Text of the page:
6.1.1. Preconsolidation due to piezometric level decline When the water level goes down due to natural or anthropic causes, both u and o decrease in Eq. (8), resulting in an increase in the vertical effective vertical stresses (o ) acting on soil particles. Assuming hydrostatic conditions, each meter of water level descent implies that pore pressure reduces by 10 kPa and at the same time a change in the terrain loading equivalent to the emerged depth multiplied by the bulk density, which was previously multiplied by saturated density. The maximum water level lowering suffered by the soil throughout its history ( MPLD) will be recorded by the soil as a part of the preconsolidation stress (p). Holzer (1981) calculated preconsolidation values at several aquifers in the United States of America, due to water level decline caused by water withdrawal, ranging from approximately 160 to 620 kPa, based on the rate between water decline and subsidence. In the VMSR and VBSR, maximum falls in water levels were about 17 m and 10 m, respectively, during the period 19732004. Unfortunately no data for previous periods exists, nevertheless aquifer exploitation is maximum at present (compared with the past) so assuming that current levels are the minimum historic ones is not unrealistic. These drops represent maximum effective stress increases of about 42153 kPa in the VMSR and 4987 kPa in the VBSR, depending on the site for each zone. These increases in effective stresses gave rise to the generalized subsidence in a great part of the study zone previously commented.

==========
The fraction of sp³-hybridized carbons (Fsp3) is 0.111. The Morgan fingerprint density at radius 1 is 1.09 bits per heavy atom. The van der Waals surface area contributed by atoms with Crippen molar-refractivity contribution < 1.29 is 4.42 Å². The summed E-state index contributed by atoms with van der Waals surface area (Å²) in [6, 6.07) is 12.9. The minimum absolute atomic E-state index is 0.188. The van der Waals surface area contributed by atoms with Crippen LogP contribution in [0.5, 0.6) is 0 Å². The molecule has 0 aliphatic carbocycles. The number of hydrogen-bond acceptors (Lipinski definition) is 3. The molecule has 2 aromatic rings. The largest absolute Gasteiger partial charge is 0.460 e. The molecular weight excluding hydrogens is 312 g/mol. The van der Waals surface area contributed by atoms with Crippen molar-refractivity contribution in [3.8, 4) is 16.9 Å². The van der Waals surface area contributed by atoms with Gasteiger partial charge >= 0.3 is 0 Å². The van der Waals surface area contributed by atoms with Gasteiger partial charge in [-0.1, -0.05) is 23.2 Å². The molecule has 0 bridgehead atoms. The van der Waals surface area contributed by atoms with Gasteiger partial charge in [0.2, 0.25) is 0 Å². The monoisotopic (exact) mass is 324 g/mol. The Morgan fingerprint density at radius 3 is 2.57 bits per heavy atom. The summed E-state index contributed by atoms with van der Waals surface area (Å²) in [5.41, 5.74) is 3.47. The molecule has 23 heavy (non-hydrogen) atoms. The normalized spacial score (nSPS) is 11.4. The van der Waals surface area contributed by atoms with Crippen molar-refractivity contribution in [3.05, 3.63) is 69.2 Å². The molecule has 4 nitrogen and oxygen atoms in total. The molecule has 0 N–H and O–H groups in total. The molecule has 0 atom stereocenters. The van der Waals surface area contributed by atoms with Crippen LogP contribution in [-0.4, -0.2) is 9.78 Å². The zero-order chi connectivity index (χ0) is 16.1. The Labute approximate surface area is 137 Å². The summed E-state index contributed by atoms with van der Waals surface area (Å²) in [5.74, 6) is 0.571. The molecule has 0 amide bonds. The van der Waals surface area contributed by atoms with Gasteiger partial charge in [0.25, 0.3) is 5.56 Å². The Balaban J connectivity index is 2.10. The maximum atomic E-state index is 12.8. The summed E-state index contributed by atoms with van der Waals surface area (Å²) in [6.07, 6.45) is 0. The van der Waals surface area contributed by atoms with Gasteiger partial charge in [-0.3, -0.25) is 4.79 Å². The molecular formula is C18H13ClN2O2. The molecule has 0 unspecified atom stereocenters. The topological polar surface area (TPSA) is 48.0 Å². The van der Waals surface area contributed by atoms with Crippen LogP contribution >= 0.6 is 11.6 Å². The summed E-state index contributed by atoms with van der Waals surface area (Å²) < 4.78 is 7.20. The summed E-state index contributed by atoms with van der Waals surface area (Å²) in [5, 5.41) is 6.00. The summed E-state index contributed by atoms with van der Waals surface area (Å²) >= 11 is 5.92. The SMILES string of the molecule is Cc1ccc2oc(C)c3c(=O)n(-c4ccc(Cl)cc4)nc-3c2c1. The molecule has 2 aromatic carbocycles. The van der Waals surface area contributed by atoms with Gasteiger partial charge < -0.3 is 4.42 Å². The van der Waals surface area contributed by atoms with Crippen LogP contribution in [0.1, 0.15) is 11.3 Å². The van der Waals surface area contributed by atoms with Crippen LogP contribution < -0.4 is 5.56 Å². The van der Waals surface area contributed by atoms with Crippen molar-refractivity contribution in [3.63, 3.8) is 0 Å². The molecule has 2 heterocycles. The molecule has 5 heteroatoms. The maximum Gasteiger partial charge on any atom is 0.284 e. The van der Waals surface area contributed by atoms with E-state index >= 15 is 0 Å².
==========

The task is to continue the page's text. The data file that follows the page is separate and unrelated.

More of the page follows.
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Maximum possible calculated stress (supposing a total draining and dissipation of pore pressure) due to water level lowering ( MPLD) has been calculated for several representative samples of the VMSR and the VBSR. These values are always lower than 50 kPa (Table 2). It is important to note that preconsolidation stresses measured with consolidation tests show values higher than the ones produced by water level decrease for superficial samples. Stresses induced by known piezometric lowering only explain a part of the preconsolidation stresses calculated (less than 40% overconsolidation). A greater water level descent could explain the excess overconsolidation, but this seems rather unrealistic for this zone. 6.1.2. Preconsolidation due to desiccation The second cause of preconsolidation in the VMSR and the VBSR is desiccation. Significant seasonal moisture content changes may cause desiccations and reworking by pedological processes such as biological activity and secondary calcite formation (Cetin, 2000). Desiccation, and especially seasonal desiccation, caused by repeated wet and dry cycles induces significant microscale stresses. These microscale stresses, referred to as negative pore pressures, are due to an equivalent internal tension resulting from moisture and capillary water evaporation. Tschebotarioff (1951) assumed that very high stresses can be generated by desiccation in very fine soils establishing values of stress due to capillarity effects changing from 0.15 kPa to 305 kPa for grain sizes varying from coarse sand to clay respectively. Other authors have noticed preconsolidation pressures in excess of 400 kPa (Stapledon, 1970; Selby and Lindsay, 1982). OCR values from 3 to 7 and from two to three times as high due to desiccation have been calculated by O'Neill and Yoon (1995) in pro delta and backswamp environments respectively. OCR values as high as 8 are sometimes found at the top layers of Singapore clay probably due to desiccation (Chu et al., 2002). This phenomenon mainly affects the vadose zone of the VBSR and VMSR fill, where water content changes are notable and pedological reworking can be significant. The pedological processes are principally induced by plant root activity (observed at more superficial layers of almost all available geotechnical boreholes) and are normally shown as slightly cemented horizons. Total desiccation due to the emersion of the more superficial soils layers is evident in the drained wetland areas located at east of the Vega Baja (Fig. 9a) were phreatic water can temporally spring up over the surface during wet periods (IGME-DPA, 1996).